Buddhist Monasteries (Viharas)

Notes in the mind map are taken from the AQA textbook but you can also use it if you are with the exam board EDUQAS. 

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  • Buddhist Monasteries
    • Why Monasteries?
      • A monastery is a community of men or women (monks or nuns), who have chosen to withdraw from society, forming a new community devoted to religious practice. 
      • The word monk comes from the Greek word monos, which means alone.
      • It can be difficult to focus a lot of time on prayers and religious ritual when time needs to be spent on everyday activities that insure one’s survival (such as food and shelter). 
    • Viharas
      • Viharas offer a place for devotion, ceremonies, retreats and teaching; they are maintained by the Lay Community. Who provide practical help and offerings.
      • In Buddhist countries it may be quite normal for young people to spend a period of time living a monastic life in the Viharas.
    • Monasteries
      • At the time of the Buddha, communities of monks would travel together, living outdoors, providing teachings to the laity and receiving offerings.
      • Three months of the year saw the rainy season, during which the monks need to take shelter.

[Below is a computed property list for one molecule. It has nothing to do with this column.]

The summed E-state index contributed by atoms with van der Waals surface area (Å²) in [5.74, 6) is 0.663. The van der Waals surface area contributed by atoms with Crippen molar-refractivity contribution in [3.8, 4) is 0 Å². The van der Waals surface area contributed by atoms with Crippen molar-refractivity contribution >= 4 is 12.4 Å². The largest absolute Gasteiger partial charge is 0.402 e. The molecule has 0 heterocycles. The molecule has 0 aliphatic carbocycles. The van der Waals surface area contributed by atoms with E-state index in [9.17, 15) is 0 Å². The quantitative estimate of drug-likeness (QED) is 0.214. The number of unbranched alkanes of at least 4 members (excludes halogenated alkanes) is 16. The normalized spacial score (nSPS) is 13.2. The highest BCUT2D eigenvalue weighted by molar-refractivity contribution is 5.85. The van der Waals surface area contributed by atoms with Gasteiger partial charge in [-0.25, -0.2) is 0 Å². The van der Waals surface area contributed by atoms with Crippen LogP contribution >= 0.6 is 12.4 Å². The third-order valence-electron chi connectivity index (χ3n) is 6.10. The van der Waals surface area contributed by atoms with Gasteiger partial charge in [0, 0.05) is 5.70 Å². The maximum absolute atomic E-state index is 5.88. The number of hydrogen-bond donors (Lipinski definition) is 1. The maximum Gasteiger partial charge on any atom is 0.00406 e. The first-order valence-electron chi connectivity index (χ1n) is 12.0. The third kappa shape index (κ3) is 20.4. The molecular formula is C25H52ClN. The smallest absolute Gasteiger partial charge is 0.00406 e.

• The places they stayed in were called 'Viharas' (resting places) and these were provided by the Lay community.
      • Over time, Viharas became more permanent places to settle, and became the monasteries where monks and nuns live.
    • Halls for Meditation or learning (gompas)
      • A gompa is a Tibetan Monastery where learning takes place.
      • Buddhist scripture is housed in libraries here and used for study.
      • In the West the term 'gompa' may be used more broadly to include Buddhist temples, monasteries, places of learning, centres for meditation and religious practice.
      • Meditation halls are room in which Buddhists can gather to meditate, usually under the guidance of someone leading the meditation.
        • Meditation halls are important features of Buddhist buildings due to the central role meditation plays in Buddhist practice.
        • Meditation is a particularly popular dimension of Buddhism in the West and meditation sessions can take place in non-Buddhist venues such as community halls or yoga centres.

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